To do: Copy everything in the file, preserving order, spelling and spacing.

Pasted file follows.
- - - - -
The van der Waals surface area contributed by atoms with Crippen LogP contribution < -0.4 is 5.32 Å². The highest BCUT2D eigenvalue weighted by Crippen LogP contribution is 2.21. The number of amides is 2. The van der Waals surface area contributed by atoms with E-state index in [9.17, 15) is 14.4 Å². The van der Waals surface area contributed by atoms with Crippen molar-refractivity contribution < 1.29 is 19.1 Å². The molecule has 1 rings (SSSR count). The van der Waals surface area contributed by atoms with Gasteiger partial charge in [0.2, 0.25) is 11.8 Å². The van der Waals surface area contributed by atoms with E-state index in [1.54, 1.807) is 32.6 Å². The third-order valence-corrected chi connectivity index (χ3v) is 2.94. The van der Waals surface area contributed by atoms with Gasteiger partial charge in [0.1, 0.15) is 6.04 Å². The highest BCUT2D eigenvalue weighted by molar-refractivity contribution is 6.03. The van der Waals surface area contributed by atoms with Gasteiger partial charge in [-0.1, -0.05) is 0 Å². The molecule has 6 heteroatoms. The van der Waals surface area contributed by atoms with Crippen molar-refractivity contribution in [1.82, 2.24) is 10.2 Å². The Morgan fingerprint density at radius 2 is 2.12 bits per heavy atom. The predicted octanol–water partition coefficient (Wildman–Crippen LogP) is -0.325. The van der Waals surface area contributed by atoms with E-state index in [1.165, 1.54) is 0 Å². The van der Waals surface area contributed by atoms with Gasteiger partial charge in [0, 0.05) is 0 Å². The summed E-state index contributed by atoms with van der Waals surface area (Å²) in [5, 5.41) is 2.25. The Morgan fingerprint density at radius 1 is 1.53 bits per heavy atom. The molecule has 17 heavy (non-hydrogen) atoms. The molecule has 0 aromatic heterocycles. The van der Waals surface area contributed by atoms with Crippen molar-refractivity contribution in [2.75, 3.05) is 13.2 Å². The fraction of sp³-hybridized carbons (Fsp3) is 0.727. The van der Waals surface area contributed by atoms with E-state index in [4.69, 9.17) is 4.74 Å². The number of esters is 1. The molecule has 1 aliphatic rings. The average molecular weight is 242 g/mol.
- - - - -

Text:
The van der Waals surface area contributed by atoms with Crippen LogP contribution < -0.4 is 5.32 Å². The highest BCUT2D eigenvalue weighted by Crippen LogP contribution is 2.21. The number of amides is 2. The van der Waals surface area contributed by atoms with E-state index in [9.17, 15) is 14.4 Å². The van der Waals surface area contributed by atoms with Crippen molar-refractivity contribution < 1.29 is 19.1 Å². The molecule has 1 rings (SSSR count). The van der Waals surface area contributed by atoms with Gasteiger partial charge in [0.2, 0.25) is 11.8 Å². The van der Waals surface area contributed by atoms with E-state index in [1.54, 1.807) is 32.6 Å². The third-order valence-corrected chi connectivity index (χ3v) is 2.94. The van der Waals surface area contributed by atoms with Gasteiger partial charge in [0.1, 0.15) is 6.04 Å². The highest BCUT2D eigenvalue weighted by molar-refractivity contribution is 6.03. The van der Waals surface area contributed by atoms with Gasteiger partial charge in [-0.1, -0.05) is 0 Å². The molecule has 6 heteroatoms. The van der Waals surface area contributed by atoms with Crippen molar-refractivity contribution in [1.82, 2.24) is 10.2 Å². The Morgan fingerprint density at radius 2 is 2.12 bits per heavy atom. The predicted octanol–water partition coefficient (Wildman–Crippen LogP) is -0.325. The van der Waals surface area contributed by atoms with E-state index in [1.165, 1.54) is 0 Å². The van der Waals surface area contributed by atoms with Gasteiger partial charge in [0, 0.05) is 0 Å². The summed E-state index contributed by atoms with van der Waals surface area (Å²) in [5, 5.41) is 2.25. The Morgan fingerprint density at radius 1 is 1.53 bits per heavy atom. The molecule has 17 heavy (non-hydrogen) atoms. The molecule has 0 aromatic heterocycles. The van der Waals surface area contributed by atoms with Crippen molar-refractivity contribution in [2.75, 3.05) is 13.2 Å². The fraction of sp³-hybridized carbons (Fsp3) is 0.727. The van der Waals surface area contributed by atoms with E-state index in [4.69, 9.17) is 4.74 Å². The number of esters is 1. The molecule has 1 aliphatic rings. The average molecular weight is 242 g/mol.